Wanda Sports Group, the owner of the Infront agency, among other interests in sport, suffered a 26-per-cent year-on-year revenue drop in the first quarter of 2020 as its Spectator Sports and Mass Participation units were hit by a cyclicality effect and the Covid-19 pandemic, respectively.
Total first-quarter revenue was €163.7m ($180.3m), comprised of €139.8m from the Spectator Sports unit, €1m from the Mass Participation unit and €22.9m from the Digital, Production and Sports Solutions (DPSS) operations.
The Spectator Sports revenues fell by 28 per cent as a result of the non-recurrence of skiing’s 2019 FIS World Championships, which was only partially offset by men’s handball’s EHF Euro in January.
Mass Participation revenues dropped by 78 per cent as a result of the fall to 4,000 paying athletes for races (from 45,000 in the same period last year) as Covid-19 began to take hold. Following the recent sale of its Ironman business to American media company Advance Publications, revenues and operating data from the long-distance triathlon series were excluded from the year-on-year comparative first-quarter figures.
First-quarter revenues at the DPSS segment rose by 6 per cent to €22.9m as a result of the “continuing growth in the Group’s digital business”.
Despite the cancellation and postponement of events in March and the decreased revenue, Wanda Sports generated €57.8m in gross profit, an 8-per-cent uplift. This was driven largely by the Spectator Sports unit (€47.5m) and the DPSS operations (€10.2m) with the Mass Participation unit generating gross profit of just €100.000.
Loss for the period from continuing operations was €4.3m, compared to a €3.4m profit in the first three months of 2019. This was the results of additional finance costs and increased personnel expenses. Personnel costs rose to €29.1m in the first quarter of 2020 (from €26.4m in the first quarter of 2019) as a result of the increased headcount due to business expansion.
First-quarter adjusted Ebitda (earnings before interest, tax, depreciation and amortization) from continuing operations was €20.7m, down from €28.2m, which was mainly a result of the increase in operating expenses.
Hengming Yang, chief executive at Wanda Sports Group, said: “We started off the year with good momentum from all of our business segments. However, almost all major sporting events were postponed or cancelled starting in March of this year due to the global Covid-19 pandemic.
“Despite unprecedented market conditions, we still delivered revenue of €163.7m, primarily driven by our resilient business model and long-term contractual agreements, especially from our Spectator Sports segment. In facing the market challenges, we plan to leverage our advanced technology and to concentrate our innovative efforts for expanded and differentiated content and digital solutions to further drive the engagement of our athletes, fans and partners.”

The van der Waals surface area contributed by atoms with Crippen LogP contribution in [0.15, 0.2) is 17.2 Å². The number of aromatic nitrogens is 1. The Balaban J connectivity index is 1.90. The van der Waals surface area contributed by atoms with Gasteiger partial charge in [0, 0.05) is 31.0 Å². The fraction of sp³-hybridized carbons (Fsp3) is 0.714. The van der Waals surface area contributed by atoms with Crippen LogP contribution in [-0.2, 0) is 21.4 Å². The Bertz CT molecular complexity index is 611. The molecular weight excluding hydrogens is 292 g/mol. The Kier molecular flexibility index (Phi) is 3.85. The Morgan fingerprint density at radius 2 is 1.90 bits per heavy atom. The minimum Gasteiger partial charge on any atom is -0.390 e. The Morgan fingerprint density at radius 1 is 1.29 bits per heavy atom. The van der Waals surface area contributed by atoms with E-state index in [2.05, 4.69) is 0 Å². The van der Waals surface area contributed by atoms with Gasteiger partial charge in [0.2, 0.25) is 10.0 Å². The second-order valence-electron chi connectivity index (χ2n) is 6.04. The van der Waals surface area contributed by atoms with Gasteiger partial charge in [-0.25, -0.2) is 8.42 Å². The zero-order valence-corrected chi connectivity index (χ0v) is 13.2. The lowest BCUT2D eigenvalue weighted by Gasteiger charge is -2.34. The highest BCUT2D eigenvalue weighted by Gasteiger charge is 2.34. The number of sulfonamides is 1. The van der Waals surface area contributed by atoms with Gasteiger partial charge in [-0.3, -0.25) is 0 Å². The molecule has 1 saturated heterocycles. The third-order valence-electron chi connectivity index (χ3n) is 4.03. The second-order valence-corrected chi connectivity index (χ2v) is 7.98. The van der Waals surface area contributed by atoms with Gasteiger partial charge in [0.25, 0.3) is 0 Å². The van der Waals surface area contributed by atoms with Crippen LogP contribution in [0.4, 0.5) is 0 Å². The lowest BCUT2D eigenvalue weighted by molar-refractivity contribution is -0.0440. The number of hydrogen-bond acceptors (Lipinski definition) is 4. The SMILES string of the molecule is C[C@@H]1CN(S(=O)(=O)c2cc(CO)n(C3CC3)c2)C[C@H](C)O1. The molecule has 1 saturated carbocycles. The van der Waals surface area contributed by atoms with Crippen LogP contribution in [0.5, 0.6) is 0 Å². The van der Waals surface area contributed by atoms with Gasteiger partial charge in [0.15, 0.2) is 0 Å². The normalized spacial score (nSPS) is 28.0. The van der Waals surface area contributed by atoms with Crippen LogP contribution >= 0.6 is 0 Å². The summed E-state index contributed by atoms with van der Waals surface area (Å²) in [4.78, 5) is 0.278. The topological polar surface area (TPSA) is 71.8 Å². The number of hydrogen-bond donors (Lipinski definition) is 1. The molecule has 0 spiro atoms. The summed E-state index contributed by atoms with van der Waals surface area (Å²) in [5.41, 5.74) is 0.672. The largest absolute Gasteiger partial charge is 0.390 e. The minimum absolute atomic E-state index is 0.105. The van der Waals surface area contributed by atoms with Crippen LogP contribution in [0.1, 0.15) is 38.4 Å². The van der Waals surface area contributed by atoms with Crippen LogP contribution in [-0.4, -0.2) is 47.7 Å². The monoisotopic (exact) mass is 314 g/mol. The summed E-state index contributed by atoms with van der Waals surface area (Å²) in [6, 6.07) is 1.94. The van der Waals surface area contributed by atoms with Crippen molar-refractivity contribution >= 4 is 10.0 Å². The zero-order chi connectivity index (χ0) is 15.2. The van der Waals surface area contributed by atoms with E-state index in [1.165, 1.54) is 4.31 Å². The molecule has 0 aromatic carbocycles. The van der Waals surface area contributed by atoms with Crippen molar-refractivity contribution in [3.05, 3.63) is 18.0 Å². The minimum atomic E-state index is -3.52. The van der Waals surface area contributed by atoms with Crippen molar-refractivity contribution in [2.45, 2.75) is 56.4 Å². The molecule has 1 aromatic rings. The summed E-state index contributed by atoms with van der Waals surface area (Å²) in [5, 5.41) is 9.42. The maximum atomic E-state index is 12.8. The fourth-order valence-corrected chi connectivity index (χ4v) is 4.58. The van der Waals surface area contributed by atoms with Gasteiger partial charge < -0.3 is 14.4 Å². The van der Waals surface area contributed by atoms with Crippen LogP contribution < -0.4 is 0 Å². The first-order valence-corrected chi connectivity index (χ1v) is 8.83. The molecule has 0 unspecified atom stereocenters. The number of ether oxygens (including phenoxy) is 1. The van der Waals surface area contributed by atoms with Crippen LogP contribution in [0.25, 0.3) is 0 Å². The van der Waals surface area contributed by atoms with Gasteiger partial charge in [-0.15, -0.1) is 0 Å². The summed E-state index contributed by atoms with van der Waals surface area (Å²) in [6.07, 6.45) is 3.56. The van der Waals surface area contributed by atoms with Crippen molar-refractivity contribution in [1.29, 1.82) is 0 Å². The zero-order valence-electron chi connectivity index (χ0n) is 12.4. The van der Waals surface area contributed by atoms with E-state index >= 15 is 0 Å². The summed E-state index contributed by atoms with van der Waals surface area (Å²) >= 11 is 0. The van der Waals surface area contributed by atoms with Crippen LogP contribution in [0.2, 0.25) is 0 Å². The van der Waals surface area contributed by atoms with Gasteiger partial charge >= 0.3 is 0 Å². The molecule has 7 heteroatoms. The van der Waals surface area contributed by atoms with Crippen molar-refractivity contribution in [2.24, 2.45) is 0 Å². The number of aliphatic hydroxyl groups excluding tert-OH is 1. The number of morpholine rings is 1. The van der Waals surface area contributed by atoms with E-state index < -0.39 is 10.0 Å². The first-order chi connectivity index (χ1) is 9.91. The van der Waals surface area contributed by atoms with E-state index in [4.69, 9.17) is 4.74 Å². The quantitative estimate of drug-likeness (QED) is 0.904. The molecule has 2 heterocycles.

Given the widespread calendar disruption that continued into April and May, headlined by the cancellation of ice hockey’s Infront-marketed IIHF World Championship, Wanda Sports is bracing itself for that impact to be felt in its second-quarter results.
The Group said: “…races and events in China were postponed due to containment efforts in much of the country in the first quarter of 2020. Although the Group continued to host some races and sports events in Europe and North America in the first quarter of 2020, by April 2020, all the remaining sports events were cancelled or postponed.
“Currently, the Group is significantly involved, together with other relevant stakeholders, in active efforts to help in the resumption of cancelled or postponed sports events (including if events are held without spectators).”
In March, Wanda’s sports unit agreed a $240m (€213m) senior term loan facility with Credit Suisse. This followed a continued fall in the company’s share price on the Nasdaq stock market amid the warning of the potential for a “material adverse impact” on its business because of the global spread of the Covid-19 virus.
Brian Liao, Wanda Sports Group’s chief financial officer, said today (Tuesday): “In addition to managing our financial and operating performance, one of our key focuses was on improving our liquidity, in particular in light of the uncertainty prompted by the global pandemic. We are pleased with the successful completion of the refinancing in March which enabled us to prepay the unsecured senior 364-day term loan facility entered in March 2019.
“By the end of the first quarter 2020, we had €164.7m cash on hand and we are expecting to further increase our liquidity position with net proceeds of approximately €345m to €363m from the closing sale of The Ironman Group.
“Since the outbreak of the Covid-19 pandemic, we also quickly adopted cost cutting measures across the entire Group in order to minimise the overall impact on our business, including global hiring freeze, reduction in non-essential spending and capital expenditure, furloughs of employees in certain markets where possible, and salary reductions where appropriate, as well as taking advantage of various government assistance programs available to us.”
Liao expressed his confidence that these measures would “further enhance our financial flexibility and resources as we address the economic uncertainty”.
In April, Wanda Sports reported full-year revenues of €1.03bn in 2019, a 9-per-cent fall on 2018.